7/5/2016 - 6:22 PM

Who pays when startup employees keep their equity?

Who pays when startup employees keep their equity?

Who pays when startup employees keep their equity?

JD Maturen, 2016/07/05, San Francisco, CA

As has been much discussed, stock options as used today are not a practical or reliable way of compensating employees of fast growing startups. With an often high strike price, a large tax burden on execution due to AMT, and a 90 day execution window after leaving the company many share options are left unexecuted.

There have been a variety of proposed modifications to how equity is distributed to address these issues for individual employees. However, there hasn't been much discussion of how these modifications will change overall ownership dynamics of startups. In this post we'll dive into the situation as it stands today where there is very near 100% equity loss when employees leave companies pre-exit and then we'll look at what would happen if there were instead a 0% loss rate.

What we'll see is that employees gain nearly 3-fold, while both founders and investors – particularly early investors – get diluted. There is a small invariable loss, about 5%, to employees who are, incidentally or otherwise, at the company at the time of the exit.

Assumptions and simplifications:

  • Constant annual equity creation rate for employees of 5% [1]
  • Constant annual equity creation rate for investors of 10% [2]
  • 10 years to liquidity [3]
  • 3 year employee tenure
  • 10 hires in the first year, 150% growth rate in hires/year
  • Equity is granted in a given year proportional to headcount
  • 100% loss of potential equity when employees leave the company before it IPOs
  • Initially 1M shares in the company

At epoch (year 0) the founders own 1M shares, 100%, of the company. At the end of year one 50,000 shares (5%) are created for employees, 100,000 shares (10%) are created for investors. Etc. However as employees leave their shares get recycled or effectively nullified.

A spreadsheet laying out the math and it's consequences is available on Google Sheets. You can copy it to alter the conditions in Cells P2:Q6. Those cells also have notes documenting the meaning of each parameter.

The status quo

So what does this look like plotted out as percentage ownership in the company?

As you can see the 10% for investors really adds up but the ownership block for employees has an upper bound.

Plotting out just the percentage owned by employees we can see that it stablizes at 9.4%:

You can also see that only the employees hired in year 8, 9, 10 (the final 855) have any shares at the end of year 10. Quite bizarre!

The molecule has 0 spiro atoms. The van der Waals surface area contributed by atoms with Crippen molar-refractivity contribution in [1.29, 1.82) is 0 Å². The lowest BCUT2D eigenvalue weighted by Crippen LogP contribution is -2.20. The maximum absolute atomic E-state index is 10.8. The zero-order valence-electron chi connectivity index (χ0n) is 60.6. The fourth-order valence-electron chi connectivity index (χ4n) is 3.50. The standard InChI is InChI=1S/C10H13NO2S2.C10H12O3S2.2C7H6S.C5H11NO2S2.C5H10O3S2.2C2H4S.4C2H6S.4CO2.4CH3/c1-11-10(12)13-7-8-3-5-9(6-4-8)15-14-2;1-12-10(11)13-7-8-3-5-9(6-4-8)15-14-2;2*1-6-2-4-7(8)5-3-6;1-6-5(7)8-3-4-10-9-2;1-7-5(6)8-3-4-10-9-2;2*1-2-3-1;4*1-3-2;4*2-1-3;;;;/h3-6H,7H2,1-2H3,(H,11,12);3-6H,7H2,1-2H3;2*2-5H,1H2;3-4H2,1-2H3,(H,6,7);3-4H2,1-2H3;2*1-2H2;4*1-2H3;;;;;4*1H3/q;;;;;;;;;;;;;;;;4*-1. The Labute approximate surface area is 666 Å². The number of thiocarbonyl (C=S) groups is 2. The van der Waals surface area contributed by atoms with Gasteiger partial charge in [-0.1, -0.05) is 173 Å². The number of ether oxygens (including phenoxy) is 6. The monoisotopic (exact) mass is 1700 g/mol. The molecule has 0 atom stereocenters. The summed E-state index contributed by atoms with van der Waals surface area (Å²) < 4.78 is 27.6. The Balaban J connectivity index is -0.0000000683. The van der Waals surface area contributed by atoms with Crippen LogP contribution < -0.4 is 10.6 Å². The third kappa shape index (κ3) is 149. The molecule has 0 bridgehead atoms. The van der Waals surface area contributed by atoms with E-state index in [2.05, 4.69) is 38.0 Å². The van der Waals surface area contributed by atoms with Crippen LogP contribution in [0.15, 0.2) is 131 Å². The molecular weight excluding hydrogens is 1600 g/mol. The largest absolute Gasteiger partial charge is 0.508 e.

A potential future

What happens if employees kept 100% of their grants? After 10 years employees would own 2.7x more of the company, 25.1% vs 9.4%. The average outcome for employees would thus be nearly 3x better. Employees still working at the company at the time of the exit would own 8.9% of the company, 5% less than the 9.4% in the status quo. A 5% hit to guarantee that you get to keep your equity. [4]

Who pays for this? Primarily founders who take a 25% hit after 10 years going from 33% ownership to 25% ownership, secondarily investors who take a 15% decrease from 58% to 50%. The cost to these parties is 5x and 3x respectively compared to the potential cost to employees at the company at the time of the exit.

Within the investor class the earlier investors lose more. Year one investors go from 3.2% to 2.3% about a 25% loss, pretty much the same as founders. Year ten investors go from 9.0% to 8.7% about a 3.5% hit.

Plotting out ownership by employee cohorts we see a much different picture:

The first 25 employees retain 3.9%, the next 58 employees 3.9%, the next 253 8.4%, and the final 855 8.9%. Much more sane!


Use single-trigger RSUs right from the beginning. Full stop. The only valid circumstance for stock options for employees is 83b'd early exercised options when the strike price is a rounding error, i.e. no money has been raised.

If your company already has a significant investment in stock option grants then think creatively about ways that you can extend the execution window – ideally indefinitely – or convert options to single-trigger RSUs. If you already have the low option execution rate baked into your long term planning then you will need to figure out how to communicate that to your employees.


  1. Andy Rachleff states that “As a point of reference most public technology companies increase their option pools by 4% to 5% per year.”
  2. Assumption of a 15% round every 18 months = 10%/year.
  3. It is quite likely that stock options as a mechanism worked much better when the average time to IPO was shorter. According to a16z the median time to IPO has increased from 4 years to 10 years.
  4. Importantly, this is invariant to the annual employee equity creation rate. You can play around with values in cells Q3 and Q4 to see this.